spring inside
      lavender for our door :: wheatgrass courtesy of my youngest who bought it for my oldest :: a nod to another favorite past time

      At least I can bring spring inside our home and to our table. For our home, I’m switching out winter photographs, prints and decorations. (And if you’re looking for spring printables, here are a few free ones I found around the web: (Hello Spring by On Sutton Place; Hello Spring by Sandy Toes and Popsicles; Bicycles by Oh So Lovely blog)

      And for our table, I looking to grace it with recipes that incorporate springtime vegetables and my favorite minneola oranges which are only available for a short time in the stores where we live .

      early spring saladSo I was excited a few weeks back to have this recipe arrive in my inbox from Minimalist Baker.  I tried it out, but didn’t like the combination of the beans and quinoa with the lettuce, though I might have liked it better with kale (it’s a texture thing). So I made a few modifications to come up with the Oh-lay! Early Spring Salad featuring a pumpkin seed parmesan.

      CLICK HERE TO PRINT A PDF of the Oh-lay Early Spring Salad recipe

      oh-lay early spring salad

      Prep Time: 20-30 minutes

      Cook Time: 1-2 minutes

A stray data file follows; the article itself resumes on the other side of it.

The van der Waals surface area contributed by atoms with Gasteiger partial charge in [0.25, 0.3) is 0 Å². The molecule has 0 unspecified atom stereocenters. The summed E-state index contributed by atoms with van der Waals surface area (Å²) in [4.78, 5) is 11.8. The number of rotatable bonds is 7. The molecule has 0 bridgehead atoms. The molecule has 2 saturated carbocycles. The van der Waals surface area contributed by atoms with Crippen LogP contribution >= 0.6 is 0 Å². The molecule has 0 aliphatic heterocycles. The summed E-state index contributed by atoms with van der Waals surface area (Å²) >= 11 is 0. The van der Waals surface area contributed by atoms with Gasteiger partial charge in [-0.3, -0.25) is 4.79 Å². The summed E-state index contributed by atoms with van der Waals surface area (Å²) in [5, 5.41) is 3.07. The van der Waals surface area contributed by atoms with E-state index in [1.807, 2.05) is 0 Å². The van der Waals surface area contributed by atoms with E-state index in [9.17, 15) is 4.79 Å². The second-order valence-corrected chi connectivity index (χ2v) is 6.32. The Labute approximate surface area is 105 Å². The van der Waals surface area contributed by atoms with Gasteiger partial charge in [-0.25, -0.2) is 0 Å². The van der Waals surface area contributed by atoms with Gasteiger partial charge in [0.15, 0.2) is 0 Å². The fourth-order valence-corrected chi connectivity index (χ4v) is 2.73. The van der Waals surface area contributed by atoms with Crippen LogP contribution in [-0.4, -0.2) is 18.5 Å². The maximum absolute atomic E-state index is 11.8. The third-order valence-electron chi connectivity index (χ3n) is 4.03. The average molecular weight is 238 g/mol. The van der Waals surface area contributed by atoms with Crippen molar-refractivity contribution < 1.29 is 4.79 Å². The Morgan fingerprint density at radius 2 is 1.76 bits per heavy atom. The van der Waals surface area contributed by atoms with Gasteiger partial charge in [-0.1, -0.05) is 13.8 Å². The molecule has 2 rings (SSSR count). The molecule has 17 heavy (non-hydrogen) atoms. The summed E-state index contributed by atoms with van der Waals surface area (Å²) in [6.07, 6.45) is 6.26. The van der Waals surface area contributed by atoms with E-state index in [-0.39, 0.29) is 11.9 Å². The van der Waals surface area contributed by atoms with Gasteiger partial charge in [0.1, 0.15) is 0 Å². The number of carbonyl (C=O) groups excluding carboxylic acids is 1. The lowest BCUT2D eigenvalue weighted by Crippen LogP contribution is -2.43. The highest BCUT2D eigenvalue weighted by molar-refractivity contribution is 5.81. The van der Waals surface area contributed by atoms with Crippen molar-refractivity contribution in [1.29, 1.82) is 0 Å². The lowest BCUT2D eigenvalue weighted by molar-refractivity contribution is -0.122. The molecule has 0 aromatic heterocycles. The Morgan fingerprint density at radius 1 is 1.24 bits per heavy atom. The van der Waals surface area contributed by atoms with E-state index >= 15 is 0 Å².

Serves: 4 people


        For the Salad

        • Spring greens mix
        • Asparagus, roughly chopped
        • ½ – 1 cup minced cilantro
        • Oranges, diced
        • Avocado, diced
        • Pumpkin seed parmesan
        • Optional toppings:
        • Cucumber, diced
        • Roasted red pepper, sliced (organic is best)
        • Corn (organic is best)
        • Plantain chips, crumbled

        For the Pumpkin Seed Parmesan

        • ½ c. pumpkin seeds, raw or toasted
        • 3 tsp. nutritional yeast
        • 1 ½ tsp. olive oil
        • 1/8 tsp. salt
        • ¼ tsp. (heaping) cumin

        For the Orange-Lime Dressing

        • ¼ c. lime juice
        • 1 T orange juice concentrate + 1 T water
        • 3 T olive or avocado oil
        • ½ scoop 100% pure stevia
        • ½ tsp. cumin
        • ¼ tsp. chili powder
        • 1/8 tsp. salt
        • Dash pepper
        • 1 T cilantro, minced


        1. If toasting pumpkin seeds, place in a pot over high heat and toast until you hear the seeds begin to “pop”, about 1-2 minutes.

        2. Combine all pumpkin seed parmesan ingredients in a small food processor and pulse until roughly crumbled.

        3. Combine all dressing ingredients in a jar and shake well until emulsified.

        4. Prepare all salad ingredients, combine with dressing and parmesan and serve.

        Recipe Notes

        Use about one large handful of salad greens per person.

        If serving to a crowd, combine the greens, asparagus and cilantro in a large salad bowl, but serve the remaining toppings and dressing on the side for guests to add as desired. That way if you have leftovers, the greens will remain fresh.

        Pumpkin seed parmesan will keep for at least one week if refrigerated in a jar.